Klout is a San Francisco-based company that tracks influencers and their impact,
or how the network responds, through opinions, links and recommendations on Twitter, soon to integrate Facebook Connect in its calculations.
They define influence as the ability to drive people to action — "action" might be
defined as a reply, a retweet or clicking on a link. In other words, the online action possible on that network, which is not really true impact.
True impact, of course, is the ability by someone to change someone else's attitude, opinion, or behavior. The stuff that happens off line. You measure that with primary research, if you want to know. And marketers do want to know.
From a recent interview with Robert Scoble, we learned that Klout is cutting deals with companies — for example, Virgin America — that want to identify influencers for various programs. Virgin is testing flights between Toronto, San Francisco, and LA. That's how Klout is making money, by charging companies for access to data. There are about 450 companies using the Klout API at the moment.
According to the company's site, Klout measures data through user-created content, indicating influence
through interaction and size of networks.
CNN Money reports that companies like Starbucks and Cover Girl have partnered with Klout to offer freebies to
users who have pull in markets they want to target.
Pull is based on context
I would be remiss if I didn't mention that influence really depends. Scoble may influence my looking at an early stage technology because of his passion for and experience in the sector — he has built authority to bring those to my attention. I would not take marketing advice from him, with all due respect.
The other part built in influence is trust. Have the actions, the experience, and connected outcomes you have of someone given you reason to trust their advice on a topic?
When I analyzed the Twitter @ConversationAge effect, all I looked at was the pass along volume of my tweets. There are many other steps you need to look at before you call me influential. Did the people who retweeted my content read it? Did they pass it on based upon the trust they place in me as a source?
Maybe the topic also aligned with the authority people see me associated with. However, for me to claim any influence, I would need to observe off line action — a change in behavior, attitude, or opinion. Do people actually do anything with that information?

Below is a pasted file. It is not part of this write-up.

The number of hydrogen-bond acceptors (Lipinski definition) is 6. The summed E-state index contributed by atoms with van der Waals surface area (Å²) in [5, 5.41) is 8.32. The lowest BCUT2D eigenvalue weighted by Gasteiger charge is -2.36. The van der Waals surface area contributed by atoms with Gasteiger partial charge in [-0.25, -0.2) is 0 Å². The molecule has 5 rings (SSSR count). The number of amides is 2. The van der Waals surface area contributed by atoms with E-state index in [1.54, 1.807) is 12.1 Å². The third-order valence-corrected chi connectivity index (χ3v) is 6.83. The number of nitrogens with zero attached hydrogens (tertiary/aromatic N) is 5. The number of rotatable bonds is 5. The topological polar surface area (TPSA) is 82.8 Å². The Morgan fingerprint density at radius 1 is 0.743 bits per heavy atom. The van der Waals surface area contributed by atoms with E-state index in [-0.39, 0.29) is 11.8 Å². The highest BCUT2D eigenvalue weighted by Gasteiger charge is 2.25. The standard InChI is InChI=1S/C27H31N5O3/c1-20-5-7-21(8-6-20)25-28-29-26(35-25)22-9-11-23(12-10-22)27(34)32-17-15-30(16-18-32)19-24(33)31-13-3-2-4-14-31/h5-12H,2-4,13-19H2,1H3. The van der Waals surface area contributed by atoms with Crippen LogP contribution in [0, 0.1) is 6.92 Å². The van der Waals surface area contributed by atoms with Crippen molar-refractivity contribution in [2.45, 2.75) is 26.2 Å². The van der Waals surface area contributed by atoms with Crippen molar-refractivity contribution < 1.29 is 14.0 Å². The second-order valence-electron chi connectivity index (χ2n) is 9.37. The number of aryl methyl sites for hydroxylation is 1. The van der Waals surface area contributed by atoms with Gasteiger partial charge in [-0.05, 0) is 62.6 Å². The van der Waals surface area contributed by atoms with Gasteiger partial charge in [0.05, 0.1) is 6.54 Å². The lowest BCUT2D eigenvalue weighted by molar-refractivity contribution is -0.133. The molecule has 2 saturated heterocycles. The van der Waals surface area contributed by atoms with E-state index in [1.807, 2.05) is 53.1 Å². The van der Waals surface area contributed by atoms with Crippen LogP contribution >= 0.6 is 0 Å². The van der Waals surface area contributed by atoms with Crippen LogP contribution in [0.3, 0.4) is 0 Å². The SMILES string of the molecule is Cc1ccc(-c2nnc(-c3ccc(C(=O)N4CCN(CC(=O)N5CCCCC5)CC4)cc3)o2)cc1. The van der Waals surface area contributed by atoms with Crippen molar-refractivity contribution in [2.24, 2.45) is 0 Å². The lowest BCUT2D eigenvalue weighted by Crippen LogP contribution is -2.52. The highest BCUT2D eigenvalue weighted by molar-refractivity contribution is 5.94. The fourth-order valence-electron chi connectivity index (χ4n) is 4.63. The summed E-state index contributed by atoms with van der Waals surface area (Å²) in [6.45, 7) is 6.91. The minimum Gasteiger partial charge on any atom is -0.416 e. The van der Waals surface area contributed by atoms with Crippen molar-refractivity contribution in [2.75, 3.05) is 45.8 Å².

A week or so ago, I joined two affiliate programs:
1. Amazon's, because it feeds my book addiction and it makes sense from a lifestyle perspective, and
2. Chris Guillebeau's The Empire Building Kit for entrepreneurs, because I truly believe this is a great resource for the right people, trust Chris, and have experienced his authority in the Art of Non Conformity
There are things I can do to make those offers clearer to those of you who think they're appropriate for you. And I will share what I learn from participating in these programs once I have enough information to make it worth your while.
These programs are one of the ways I measure action beyond the inbound links, retweets, etc. The weekly #kaizenblog chat is another way — do the topics help bring about a change in attitude and opinion about business strategy? Does a business owner change the way they operate because of it?
According to Klout, I am a celebrity — a relative measure of influence that speaks to part of my online behavior and how people respond to me there. As I wrote when I published my social networks participation policy, although my overall philosophy is the same everywhere, it shows up differently in different places.
Integration of all those aspects gives you a lot more information.
As a marketer, I would need to introduce other variables and data points from observation and experience to capture context and make headway with determining appropriate outreach rather than just basing it upon Klout scores. The true measure of influence goes beyond labels, to facts.
What's your Klout score? Are you planning to use the information? How useful is it to you to learn someone's score?